Consuming the environment: antecedents and consequences of interaction and engagement with the natural environment Supported by the British Academy Small Grants Scheme (start date June 2010)
Co Investigators Dr Diane Holt and Dr Patrick McCole.
This pilot study develops user profiles of environmental attitudes, values, and actions from a sample of individuals who participate in activities associated with the use and ''consumption'' of our natural resources. It seeks to develop a typology based on psychographic, behavioural and profile dimensions that replicates and extends the work of previous green consumerism studies. Utilising a survey based methodology we collect data from members of special interest groups (e.g. Ramblers Association, British Canoe Union, Sub Aqua Association, and National Trust) using online data capture alongside a survey administered in the field at a range of sites across Northern Ireland and the Republic of Ireland.
Many of the previous studies on green consumerism classify individuals based on buying behaviour and activities in the home (e.g. Gilg et al. 2005; McDonald et al. 2006; Rex and Baumann, 2006). The environmental education literature has sought to inculcate green values through educational experiences, including those associated with day trips to environments with high levels of natural capital. Yet within the literature there are clear indications of a gap between espoused environmental values and actual green behaviours (e.g. Peattie, 1999). The concept of green ''purchasing'' has been widened to include the notion of experiential purchases of services such as tourism where greener forms of tourism reduce visitor impacts but may also contribute to ecosystems / species preservation by generating an economic value associated with natural environments.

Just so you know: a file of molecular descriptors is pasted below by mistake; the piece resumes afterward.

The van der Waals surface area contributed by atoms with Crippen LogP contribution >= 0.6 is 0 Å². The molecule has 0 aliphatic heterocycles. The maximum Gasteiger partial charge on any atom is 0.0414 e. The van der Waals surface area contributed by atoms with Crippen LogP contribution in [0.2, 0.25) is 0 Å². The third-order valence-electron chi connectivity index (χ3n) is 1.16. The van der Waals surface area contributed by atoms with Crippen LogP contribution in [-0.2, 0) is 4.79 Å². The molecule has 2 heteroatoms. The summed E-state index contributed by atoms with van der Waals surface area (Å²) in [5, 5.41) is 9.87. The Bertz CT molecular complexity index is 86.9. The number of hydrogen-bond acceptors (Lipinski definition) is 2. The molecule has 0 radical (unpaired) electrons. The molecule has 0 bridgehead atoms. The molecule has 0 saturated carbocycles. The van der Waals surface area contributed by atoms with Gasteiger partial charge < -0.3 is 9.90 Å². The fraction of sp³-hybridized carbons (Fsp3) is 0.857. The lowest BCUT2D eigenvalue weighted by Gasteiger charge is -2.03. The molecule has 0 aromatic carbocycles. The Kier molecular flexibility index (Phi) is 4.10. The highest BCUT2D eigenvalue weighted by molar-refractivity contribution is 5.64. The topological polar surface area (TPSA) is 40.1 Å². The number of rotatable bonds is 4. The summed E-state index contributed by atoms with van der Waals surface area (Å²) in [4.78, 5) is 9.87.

However, individuals also use the natural environment for leisure-orientated activities where their experiences are related to aspects such as the excitement of climbing, or the health benefits of cycling. When individuals participate in experiences associated with nature there are associated economic, social, and environmental impacts. Yet the experiences themselves may also have an impact on the individual – in essence this is what environmental education seeks to achieve through the transference of knowledge and influencing an individual''s appreciation of such environments.
Previous typologies of green consumers have not considered the influence of participatory experiences on shaping green consumer profiles. Only recently have studies started to conceptualise the links between environmental values / concerns, socio-demographic variables and psychological factors (Gilg et al. 2005) as part of a transformation towards a more sustainable lifestyle.
Thus the research objectives of this study are:
- To present a meta-analysis of previous green consumerism typologies and those from related extant fields;
- To design a survey based research instrument that will capture data on the environmental beliefs, attitudes and behaviours of individuals (as part of a theory of reasoned behaviour) that replicates and extends the work of previous studies;
- To administer this survey to individuals who are participating in activities associated with the use of natural resources via an online survey to special interest group members, and through fieldwork in areas where individuals engage with the natural environment;
- To develop a green consumer typology through cluster analysis;
- To explore and classify the characteristic of each cluster; and
-To consider how such engagement activities may act as influential factors in shaping personal beliefs and attitudes and potentially resultant behaviour.